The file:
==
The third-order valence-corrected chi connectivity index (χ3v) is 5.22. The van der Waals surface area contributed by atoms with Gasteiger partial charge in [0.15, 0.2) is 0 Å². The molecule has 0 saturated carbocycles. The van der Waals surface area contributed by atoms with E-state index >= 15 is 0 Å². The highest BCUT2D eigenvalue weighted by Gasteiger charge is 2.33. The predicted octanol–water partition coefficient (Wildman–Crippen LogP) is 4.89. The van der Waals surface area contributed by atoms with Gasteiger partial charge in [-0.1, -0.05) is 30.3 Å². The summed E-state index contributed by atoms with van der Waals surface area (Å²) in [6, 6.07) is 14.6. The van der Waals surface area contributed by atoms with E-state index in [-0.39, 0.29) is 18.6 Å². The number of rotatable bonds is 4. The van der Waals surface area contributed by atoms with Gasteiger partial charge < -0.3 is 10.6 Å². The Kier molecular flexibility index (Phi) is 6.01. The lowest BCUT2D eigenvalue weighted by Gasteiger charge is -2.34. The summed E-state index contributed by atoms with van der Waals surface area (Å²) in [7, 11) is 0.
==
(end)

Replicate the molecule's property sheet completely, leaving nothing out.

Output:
The third-order valence-corrected chi connectivity index (χ3v) is 5.22. The van der Waals surface area contributed by atoms with Gasteiger partial charge in [0.15, 0.2) is 0 Å². The molecule has 0 saturated carbocycles. The van der Waals surface area contributed by atoms with E-state index >= 15 is 0 Å². The highest BCUT2D eigenvalue weighted by Gasteiger charge is 2.33. The predicted octanol–water partition coefficient (Wildman–Crippen LogP) is 4.89. The van der Waals surface area contributed by atoms with Gasteiger partial charge in [-0.1, -0.05) is 30.3 Å². The summed E-state index contributed by atoms with van der Waals surface area (Å²) in [6, 6.07) is 14.6. The van der Waals surface area contributed by atoms with E-state index in [-0.39, 0.29) is 18.6 Å². The number of rotatable bonds is 4. The van der Waals surface area contributed by atoms with Gasteiger partial charge < -0.3 is 10.6 Å². The Kier molecular flexibility index (Phi) is 6.01. The lowest BCUT2D eigenvalue weighted by Gasteiger charge is -2.34. The summed E-state index contributed by atoms with van der Waals surface area (Å²) in [7, 11) is 0.